Her insightful words and clever drawings have connected with children – and their parents – around the world.
But, despite selling 15 million books across the globe, Lauren Child is ready for new challenges after lockdown inspired a new determination to find fresh ways of making a difference.
The former Children’s Laureate and illustrator, creator of the Charlie and Lola books and TV series as well as the best-selling Clarice Bean and Ruby Redfort books is particularly concerned for children who are living in the midst of the pandemic.
She said: “I’ve started to think about the purpose of my work. Everything that is going on outside comes through the filter of me and affects what I am writing, illustrating or thinking about. It does make me look at the world and wonder what I can contribute and what is important to say. It is less about legacy and more about what can you contribute that is a good thing right now.”
The author, 54, told The Sunday Post: “Children don’t necessarily tell you anything. Just because they look like they are dealing with something doesn’t mean they are, just as it doesn’t mean they aren’t.
“I know this from my own daughter. I knew she was really anxious because I know her well enough to know what the signs are. If she doesn’t want to sleep on her own, I know that there is something very big going on for her.”
Lauren’s own youth, which she remembers vividly, and the fears she faced drive her insight. She revealed: “What I learned in my own childhood is that it was very much adults whispering about things that made me very nervous.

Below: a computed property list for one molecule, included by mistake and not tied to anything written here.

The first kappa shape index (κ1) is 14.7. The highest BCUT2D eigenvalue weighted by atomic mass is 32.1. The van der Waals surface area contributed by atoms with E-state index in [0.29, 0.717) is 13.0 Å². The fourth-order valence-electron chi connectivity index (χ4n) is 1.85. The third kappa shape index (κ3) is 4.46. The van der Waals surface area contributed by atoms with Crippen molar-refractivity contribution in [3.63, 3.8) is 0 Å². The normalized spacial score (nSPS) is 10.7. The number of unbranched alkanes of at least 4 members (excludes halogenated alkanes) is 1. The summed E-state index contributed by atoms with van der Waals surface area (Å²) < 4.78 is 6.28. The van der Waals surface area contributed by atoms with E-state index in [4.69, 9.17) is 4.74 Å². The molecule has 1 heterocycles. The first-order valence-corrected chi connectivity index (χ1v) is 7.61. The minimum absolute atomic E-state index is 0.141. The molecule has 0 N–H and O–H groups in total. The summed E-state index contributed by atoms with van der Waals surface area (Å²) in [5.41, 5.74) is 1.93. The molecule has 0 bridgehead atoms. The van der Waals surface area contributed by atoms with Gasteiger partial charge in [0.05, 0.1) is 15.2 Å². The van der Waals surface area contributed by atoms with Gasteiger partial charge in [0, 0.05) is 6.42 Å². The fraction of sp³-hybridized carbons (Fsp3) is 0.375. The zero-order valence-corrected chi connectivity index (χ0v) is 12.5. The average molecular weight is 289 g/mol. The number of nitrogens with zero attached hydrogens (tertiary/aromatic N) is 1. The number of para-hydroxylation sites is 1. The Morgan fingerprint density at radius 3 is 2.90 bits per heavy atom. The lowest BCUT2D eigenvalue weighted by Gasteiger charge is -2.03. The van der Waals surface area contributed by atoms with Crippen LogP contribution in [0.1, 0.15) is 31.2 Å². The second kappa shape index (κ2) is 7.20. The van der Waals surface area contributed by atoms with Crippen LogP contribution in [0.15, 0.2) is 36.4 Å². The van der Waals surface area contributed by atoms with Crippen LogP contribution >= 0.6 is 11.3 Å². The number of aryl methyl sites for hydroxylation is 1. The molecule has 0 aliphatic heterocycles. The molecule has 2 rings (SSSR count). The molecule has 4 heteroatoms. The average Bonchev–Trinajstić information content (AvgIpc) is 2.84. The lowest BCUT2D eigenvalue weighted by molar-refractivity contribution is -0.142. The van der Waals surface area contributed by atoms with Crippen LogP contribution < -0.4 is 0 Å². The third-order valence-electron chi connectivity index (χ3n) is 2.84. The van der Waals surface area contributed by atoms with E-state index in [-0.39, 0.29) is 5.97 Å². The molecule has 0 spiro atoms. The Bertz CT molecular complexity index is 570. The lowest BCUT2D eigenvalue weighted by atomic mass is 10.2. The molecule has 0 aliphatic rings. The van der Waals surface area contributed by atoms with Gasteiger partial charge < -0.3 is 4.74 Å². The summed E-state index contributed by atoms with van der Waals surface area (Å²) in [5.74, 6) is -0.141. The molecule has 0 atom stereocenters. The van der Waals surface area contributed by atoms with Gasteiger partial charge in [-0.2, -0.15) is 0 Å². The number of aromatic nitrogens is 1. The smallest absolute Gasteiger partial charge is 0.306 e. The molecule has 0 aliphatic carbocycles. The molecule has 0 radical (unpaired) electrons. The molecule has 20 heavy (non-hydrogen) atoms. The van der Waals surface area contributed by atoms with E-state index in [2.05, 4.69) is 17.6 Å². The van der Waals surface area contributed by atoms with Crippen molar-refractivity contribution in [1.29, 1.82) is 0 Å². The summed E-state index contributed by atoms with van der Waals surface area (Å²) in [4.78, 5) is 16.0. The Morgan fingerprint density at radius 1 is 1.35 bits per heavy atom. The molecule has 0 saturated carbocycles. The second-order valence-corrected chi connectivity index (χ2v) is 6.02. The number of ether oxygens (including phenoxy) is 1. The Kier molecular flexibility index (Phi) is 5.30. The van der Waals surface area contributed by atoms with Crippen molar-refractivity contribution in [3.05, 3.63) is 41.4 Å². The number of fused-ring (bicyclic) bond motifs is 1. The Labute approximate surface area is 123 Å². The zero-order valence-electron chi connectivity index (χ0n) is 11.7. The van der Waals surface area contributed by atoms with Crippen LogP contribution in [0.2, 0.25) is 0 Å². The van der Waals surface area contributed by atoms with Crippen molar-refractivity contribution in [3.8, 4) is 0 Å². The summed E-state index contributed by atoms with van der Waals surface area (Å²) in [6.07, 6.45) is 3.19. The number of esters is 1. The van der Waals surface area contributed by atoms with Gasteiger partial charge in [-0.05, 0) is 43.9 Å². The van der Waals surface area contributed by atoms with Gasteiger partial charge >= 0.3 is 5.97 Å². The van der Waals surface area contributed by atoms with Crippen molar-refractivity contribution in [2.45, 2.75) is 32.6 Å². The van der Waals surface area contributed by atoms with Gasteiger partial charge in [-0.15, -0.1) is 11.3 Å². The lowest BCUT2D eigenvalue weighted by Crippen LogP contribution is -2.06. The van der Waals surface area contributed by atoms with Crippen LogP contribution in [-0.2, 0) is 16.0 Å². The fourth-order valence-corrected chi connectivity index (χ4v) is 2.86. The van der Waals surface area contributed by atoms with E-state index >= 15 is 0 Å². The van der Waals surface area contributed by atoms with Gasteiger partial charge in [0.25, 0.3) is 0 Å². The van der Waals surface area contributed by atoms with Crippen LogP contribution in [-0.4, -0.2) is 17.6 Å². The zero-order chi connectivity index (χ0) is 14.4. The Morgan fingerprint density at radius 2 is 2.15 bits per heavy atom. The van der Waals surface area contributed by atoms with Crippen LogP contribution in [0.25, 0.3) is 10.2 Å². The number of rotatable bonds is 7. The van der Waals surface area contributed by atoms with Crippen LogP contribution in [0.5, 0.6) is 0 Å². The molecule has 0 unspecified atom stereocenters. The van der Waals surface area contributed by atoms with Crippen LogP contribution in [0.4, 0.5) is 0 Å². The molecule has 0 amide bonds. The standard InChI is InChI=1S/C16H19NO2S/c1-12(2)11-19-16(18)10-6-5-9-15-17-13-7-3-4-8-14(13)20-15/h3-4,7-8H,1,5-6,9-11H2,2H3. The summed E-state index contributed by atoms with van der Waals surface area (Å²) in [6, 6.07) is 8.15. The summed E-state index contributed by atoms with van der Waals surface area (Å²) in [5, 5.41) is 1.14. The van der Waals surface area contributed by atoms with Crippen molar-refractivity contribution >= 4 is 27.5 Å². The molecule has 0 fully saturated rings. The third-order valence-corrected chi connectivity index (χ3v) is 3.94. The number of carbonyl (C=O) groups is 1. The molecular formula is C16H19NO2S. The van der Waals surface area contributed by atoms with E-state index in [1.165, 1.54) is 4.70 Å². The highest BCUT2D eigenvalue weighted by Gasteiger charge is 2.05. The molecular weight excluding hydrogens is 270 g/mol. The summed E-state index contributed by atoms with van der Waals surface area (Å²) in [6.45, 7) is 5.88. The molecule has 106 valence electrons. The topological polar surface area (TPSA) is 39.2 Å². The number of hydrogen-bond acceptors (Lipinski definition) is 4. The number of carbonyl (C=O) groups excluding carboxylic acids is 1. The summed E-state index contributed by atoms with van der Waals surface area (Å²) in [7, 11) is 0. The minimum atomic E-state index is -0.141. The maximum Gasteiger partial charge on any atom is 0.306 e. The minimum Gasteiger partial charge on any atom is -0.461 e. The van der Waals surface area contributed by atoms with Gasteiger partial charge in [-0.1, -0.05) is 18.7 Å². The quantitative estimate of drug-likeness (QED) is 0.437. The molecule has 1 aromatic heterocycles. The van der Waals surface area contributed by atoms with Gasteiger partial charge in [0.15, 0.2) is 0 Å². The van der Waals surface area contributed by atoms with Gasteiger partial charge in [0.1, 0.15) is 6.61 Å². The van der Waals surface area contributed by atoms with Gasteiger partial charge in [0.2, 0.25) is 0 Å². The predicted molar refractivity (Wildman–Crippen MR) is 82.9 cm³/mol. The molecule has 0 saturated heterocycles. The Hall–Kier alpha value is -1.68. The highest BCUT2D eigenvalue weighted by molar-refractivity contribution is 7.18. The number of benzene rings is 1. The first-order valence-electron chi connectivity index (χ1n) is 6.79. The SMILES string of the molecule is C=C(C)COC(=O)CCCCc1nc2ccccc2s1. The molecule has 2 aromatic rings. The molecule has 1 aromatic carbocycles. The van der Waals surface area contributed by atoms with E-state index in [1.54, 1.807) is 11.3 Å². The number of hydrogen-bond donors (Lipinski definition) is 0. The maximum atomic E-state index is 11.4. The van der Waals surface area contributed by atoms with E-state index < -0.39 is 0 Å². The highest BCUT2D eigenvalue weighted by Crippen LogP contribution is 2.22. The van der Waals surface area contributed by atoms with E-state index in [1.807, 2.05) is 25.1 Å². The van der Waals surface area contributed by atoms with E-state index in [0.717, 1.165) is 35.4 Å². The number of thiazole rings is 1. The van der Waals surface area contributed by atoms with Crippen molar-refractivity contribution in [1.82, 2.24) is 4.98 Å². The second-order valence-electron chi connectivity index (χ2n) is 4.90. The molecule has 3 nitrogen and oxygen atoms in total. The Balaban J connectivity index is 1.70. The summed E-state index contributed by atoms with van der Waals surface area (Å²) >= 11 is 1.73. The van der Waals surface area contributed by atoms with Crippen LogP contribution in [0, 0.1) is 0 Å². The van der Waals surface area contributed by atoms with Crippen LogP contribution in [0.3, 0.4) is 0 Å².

“I’d rather hear it than have people whispering, because whatever you can imagine (as a child) is nearly always worse than the truth.
“It is much more useful if a child asks you, to tell them. You can obviously edit, but it is important to discuss, because it doesn’t just go away, it buries itself. As a child, I was terrified of nuclear war and rabies. What adults often forget is how big these things can seem because as a child you can control nothing.”
Lauren, who lives in North London with her partner of 16 years, QC Adrian Darbishire, adopted her daughter Tuesday eight years ago from Mongolia where she was doing some work as a Unesco artist for peace. Adoption, she says, was never “a second choice” – the arduous process took five years to complete.
She is open with her 10-year-old daughter and the pandemic is no exception: “Discussing things and looking at the situation is much more helpful than saying it’s never going to happen.
“Our daughter was very frightened because she was afraid something would happen to us. We have talked about all of that, worse case scenarios, what would happen, and how we’d manage. All I can do is try to answer her questions and help her to feel secure. I cannot make it go away but I can provide escape and we can do other things that are really nice.
“We make cakes and write postcards to people. Doing those kind of things for someone else makes you feel like you are helping, and are more in control.”
Her work reflects the world children live in and helps them in some way to understand it. She has created more than 40 books, as writer or illustrator or both, selling 15 million copies globally.
She was Children’s Laureate from 2017 to 2019, and was made an MBE for services to literature. In addition to Charlie and Lola and Clarice Bean and the seven books in the spin-off Ruby Redfort detective series, Lauren has illustrated classics including The Princess and the Pea and Astrid Lindgren’s Pippi Longstocking. Pippi Longstocking Goes Aboard is just out to celebrate Pippi’s 75th anniversary.